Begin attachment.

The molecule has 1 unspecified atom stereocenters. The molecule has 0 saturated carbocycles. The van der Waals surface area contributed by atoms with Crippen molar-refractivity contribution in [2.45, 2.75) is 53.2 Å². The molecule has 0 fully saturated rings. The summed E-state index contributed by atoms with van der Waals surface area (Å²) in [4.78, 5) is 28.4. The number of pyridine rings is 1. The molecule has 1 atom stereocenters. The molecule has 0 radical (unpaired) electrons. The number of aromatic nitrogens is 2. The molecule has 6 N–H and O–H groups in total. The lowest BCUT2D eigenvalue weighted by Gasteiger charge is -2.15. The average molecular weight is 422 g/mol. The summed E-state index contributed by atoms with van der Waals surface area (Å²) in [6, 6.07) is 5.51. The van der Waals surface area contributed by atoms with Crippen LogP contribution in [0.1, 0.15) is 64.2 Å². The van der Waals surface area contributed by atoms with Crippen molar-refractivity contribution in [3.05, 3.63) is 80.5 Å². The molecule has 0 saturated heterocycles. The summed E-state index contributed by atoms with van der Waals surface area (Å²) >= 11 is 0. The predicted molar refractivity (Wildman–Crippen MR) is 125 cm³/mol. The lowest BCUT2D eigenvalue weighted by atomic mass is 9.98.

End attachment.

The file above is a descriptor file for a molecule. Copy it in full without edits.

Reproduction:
The molecule has 1 unspecified atom stereocenters. The molecule has 0 saturated carbocycles. The van der Waals surface area contributed by atoms with Crippen molar-refractivity contribution in [2.45, 2.75) is 53.2 Å². The molecule has 0 fully saturated rings. The summed E-state index contributed by atoms with van der Waals surface area (Å²) in [4.78, 5) is 28.4. The number of pyridine rings is 1. The molecule has 1 atom stereocenters. The molecule has 0 radical (unpaired) electrons. The number of aromatic nitrogens is 2. The molecule has 6 N–H and O–H groups in total. The lowest BCUT2D eigenvalue weighted by Gasteiger charge is -2.15. The average molecular weight is 422 g/mol. The summed E-state index contributed by atoms with van der Waals surface area (Å²) in [6, 6.07) is 5.51. The van der Waals surface area contributed by atoms with Crippen LogP contribution in [0.1, 0.15) is 64.2 Å². The van der Waals surface area contributed by atoms with Crippen molar-refractivity contribution in [3.05, 3.63) is 80.5 Å². The molecule has 0 saturated heterocycles. The summed E-state index contributed by atoms with van der Waals surface area (Å²) >= 11 is 0. The predicted molar refractivity (Wildman–Crippen MR) is 125 cm³/mol. The lowest BCUT2D eigenvalue weighted by atomic mass is 9.98.